Payment Expert’s Blockchain Bulletin analyses how the world of blockchain is constantly evolving and heavily impacting the payments industry, with cryptocurrencies, NFTs and the metaverse revolutionising the space. 

This week, Coinbase unveiled its full year financial results for 2023 which stressed “financial discipline” in the midst of market recovery and regulatory battles, but displayed growth in revenue year-over-year. 

Coinbase: 2023 a year of “financial discipline” & “operational excellence”

Publishing its Q4 ‘2023 results yesterday, Coinbase stated that its “operational rigour” paid off as the exchange launched new products and significantly ramped up regulatory efforts in the US, despite lengthy disputes with the US Securities and Exchange Commission (SEC). 

Year-over-year (YoY) performance took a drastic upturn for both total and net revenue. It should be noted that during Q4 ‘2022, the crypto market was still reeling from the FTX collapse with the market hitting all-time lows. 

Much aligned in its goal for financial discipline, operating expenses decreased as the company aimed to become more profitable amid the backdrop of the volatility of the market in the early stages of 2023. 

CryptoUK has some questions regarding stablecoin proposals

Upon the Bank of England and Financial Conduct Authority releasing proposals regarding stablecoin regulations last November, CryptoUK issued their response in regards to consumer safety, wholesale purposes and type of costs. 

Despite the BoE and FCA outlining a focus on the payments aspect of stablecoins and its function within the overall UK financial system, CryptoUK highlights that the FCA should work on building its own framework that does not intrude on innovation and growth. 

The statement continued: “We have identified a number of areas where there may be a risk of jurisdictional fragmentation. The FCA should consider, and build into its own framework, the approach taken in other jurisdictions. Further to this point, we would highlight that any requirements set by the FCA should not restrict the competitiveness of the proposed regime.”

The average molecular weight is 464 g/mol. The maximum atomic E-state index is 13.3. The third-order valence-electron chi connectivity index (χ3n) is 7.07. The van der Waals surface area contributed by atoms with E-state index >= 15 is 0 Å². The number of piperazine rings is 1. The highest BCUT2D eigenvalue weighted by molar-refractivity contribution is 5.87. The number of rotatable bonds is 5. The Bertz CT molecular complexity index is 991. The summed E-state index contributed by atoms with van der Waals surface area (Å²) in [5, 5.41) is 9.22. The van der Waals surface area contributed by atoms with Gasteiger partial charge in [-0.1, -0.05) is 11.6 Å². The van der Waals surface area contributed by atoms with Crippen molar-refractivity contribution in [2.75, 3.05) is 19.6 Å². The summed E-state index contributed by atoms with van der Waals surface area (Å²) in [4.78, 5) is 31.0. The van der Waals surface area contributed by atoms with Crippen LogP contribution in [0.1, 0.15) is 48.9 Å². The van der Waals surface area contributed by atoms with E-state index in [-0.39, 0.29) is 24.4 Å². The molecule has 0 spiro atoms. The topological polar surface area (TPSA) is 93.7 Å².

No Super Bowl LVIII ads not as concerning as last year

For the second consecutive year there were no cryptocurrency ads at the Super Bowl, however, the market’s status is in a much better position than the previous year. 

Whilst the 2022 ‘Crypto Bowl’ rode the wave of the market’s all-time highs, the crash that same year led to consumer fears and regulatory calls. 

Despite this, crypto companies have made significant strides in working alongside regulators to ease investor worries and have shifted from laying down multi-million dollar ads and focused on growing the sector through various other means. 

Ripple’s Standard Custody acquisition to strengthen US regulatory position

Ripple has agreed a deal to acquire digital asset regulator platform Standard Custody & Trust Company to bolster its US expansion. 

The New-York based company will supply its limited purpose trust charter to Ripple, as well as its money transmitter licence, to contribute to the crypto companies portfolio of regulatory licences – such as those in Singapore and Ireland –  and keep them compliant and up-to-date. 

IDnow and three other firms unite to promote EU crypto laws

IDnow has joined several partners to help make Crypto Asset Service Providers (CASPs) and self-hosted wallets compliant with European regulations. 

The new TFR regulation in the EU mandates that all cryptocurrency transactions will need to carry identifying data of the sender and the receiver. According to the new rule, compliance with TFR is mandatory for all CASPs.